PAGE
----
Norwegian: Å at jeg kunne min Jesus Prise
Psalm 13, Psalm 42
Text: Lars Oftedal (1838—1900) Tune: Swedish/Norwegian folk tune
1. My heart is longing to praise my Savior,
And glorify his name in song and prayer;
For he has shown me his wondrous favor
And offered me all heav'n with him to share.
2. I walked in blindness, my soul was dying,
The prince of darkness held me in his pow’r.
In pain I turned to my Father crying;
He broke my chains and saved me in that hour.
3. O blessed Jesus, what you have given,
Through dying on the cross in bitter pain,
Has filled my heart with the peace of heaven;
My winter's gone and spring is mine again.
4. O Christian friends, let our song ascending
Give honor, praise to him who set us free!
Our tribulations may seem unending;
But soon with him we shall forever be.
5. When we are home and we stand before him;
What matter then what we have suffered here?
Then he shall crown us, while we adore him;
So death and all our pain will disappear.
6. To thee, O Savior, our adoration
Shall rise forever for thy precious blood
Which blotted out all the accusation
Of sin and guilt which once against us stood.
7. What blessed joy overflows my spirit,
Because thy wondrous grace was granted me.
Thy work complete, that I may inherit
At last eternal life with thee.
Tr. P. A. Sveegen (1881-1959)
It was summer 1984 in a college auditorium somewhere. I had been teaching at a conference for Lutheran campus ministers. The year before I had worked on translating South African songs by a group from Sweden. They would be used at the Lutheran World Federation Assembly in Budapest that year. That group, Fjedur, had spent a year in South Africa learning the music of South Africans and had prepared a recording and book, Freedom is Coming. It had swept Lutheran lands. What they translated into Swedish, I translated into English. (More on this later)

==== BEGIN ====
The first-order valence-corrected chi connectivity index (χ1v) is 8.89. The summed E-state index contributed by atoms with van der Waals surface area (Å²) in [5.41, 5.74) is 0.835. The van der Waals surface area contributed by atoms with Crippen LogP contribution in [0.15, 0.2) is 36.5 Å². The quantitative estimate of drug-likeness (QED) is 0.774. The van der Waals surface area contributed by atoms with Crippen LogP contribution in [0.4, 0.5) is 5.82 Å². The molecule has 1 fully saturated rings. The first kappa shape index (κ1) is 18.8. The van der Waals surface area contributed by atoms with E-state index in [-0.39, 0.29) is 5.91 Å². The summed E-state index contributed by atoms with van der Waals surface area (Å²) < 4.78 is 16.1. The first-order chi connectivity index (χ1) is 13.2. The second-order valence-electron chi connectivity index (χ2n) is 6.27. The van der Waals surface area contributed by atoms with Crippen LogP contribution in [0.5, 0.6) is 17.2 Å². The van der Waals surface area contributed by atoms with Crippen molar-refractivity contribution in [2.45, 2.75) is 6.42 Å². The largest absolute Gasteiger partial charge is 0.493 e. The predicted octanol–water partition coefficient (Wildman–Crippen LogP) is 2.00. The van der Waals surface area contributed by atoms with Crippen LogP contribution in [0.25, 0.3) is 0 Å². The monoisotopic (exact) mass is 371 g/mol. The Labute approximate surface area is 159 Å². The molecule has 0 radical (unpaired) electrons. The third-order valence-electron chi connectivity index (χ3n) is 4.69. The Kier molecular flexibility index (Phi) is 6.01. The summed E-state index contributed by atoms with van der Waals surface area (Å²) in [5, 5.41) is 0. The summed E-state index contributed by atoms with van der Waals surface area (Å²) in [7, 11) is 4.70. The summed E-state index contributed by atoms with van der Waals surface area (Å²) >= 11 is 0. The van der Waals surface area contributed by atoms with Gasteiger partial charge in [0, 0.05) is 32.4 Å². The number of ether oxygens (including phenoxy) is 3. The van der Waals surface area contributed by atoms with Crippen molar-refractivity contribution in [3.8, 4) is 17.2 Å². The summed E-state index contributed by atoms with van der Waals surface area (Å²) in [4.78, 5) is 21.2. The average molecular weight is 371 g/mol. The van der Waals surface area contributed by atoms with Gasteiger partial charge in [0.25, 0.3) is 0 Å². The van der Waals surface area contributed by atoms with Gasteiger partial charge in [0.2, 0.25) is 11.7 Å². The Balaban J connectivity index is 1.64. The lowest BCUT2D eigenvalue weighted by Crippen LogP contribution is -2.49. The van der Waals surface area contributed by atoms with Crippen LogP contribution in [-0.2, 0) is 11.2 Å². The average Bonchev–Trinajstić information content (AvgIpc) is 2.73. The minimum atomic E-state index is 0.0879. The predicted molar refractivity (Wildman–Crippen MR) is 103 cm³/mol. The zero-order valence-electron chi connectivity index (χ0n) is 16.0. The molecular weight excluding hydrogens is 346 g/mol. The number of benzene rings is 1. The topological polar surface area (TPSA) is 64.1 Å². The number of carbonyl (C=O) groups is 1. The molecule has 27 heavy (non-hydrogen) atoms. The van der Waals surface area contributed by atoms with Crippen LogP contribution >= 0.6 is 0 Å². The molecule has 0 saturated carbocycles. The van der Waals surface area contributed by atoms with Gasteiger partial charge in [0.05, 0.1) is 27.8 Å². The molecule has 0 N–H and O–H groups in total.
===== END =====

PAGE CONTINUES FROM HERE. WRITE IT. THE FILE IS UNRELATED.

To my surprise and delight, they appeared on stage and began singing jazzy versions of Swedish folk and African protest songs. Then they sang a tune I knew. They told the story. While working on their project in South Africa, they had come upon a Lutheran Book of Worship (LBW). Looking through it, they found the hymn, "My Heart is Longing to Praise my Savior." With some work they restored it back to what they thought would be an approximate version of it as a Swedish folk song they all knew.
Amazing! I had spent good chunks of time on the Hymn Text Committee of the LBW arguing that it be included. It was my father’s favorite. Swedes, they had found an English version of a Norwegian song in an American Lutheran hymnal in South Africa!
The story does start in Sweden. A contemporary of Lina Sandell, Fredrik Engelke (1848-1906) had used the tune for a text he had written and included in a book of spiritual songs. Lars Oftedal, a star pastor in Stavanger, and older brother of Sven Oftedal, professor at Augsburg Seminary, had written his text somewhat influenced by Engelke's text, to the folk tune. He published it in a best selling song book, Basunrøst og Harpetoner (1870). In 1875 he came to Minneapolis to celebrate the dedication of the new main building at Augsburg Seminary. After the dedication he and his two brothers, Ommund and Sven, took a tour around southern Minnesota, Wisconsin, Illinois and northern Iowa, a trio, singing from his songbook, and preaching, gathering money for the school.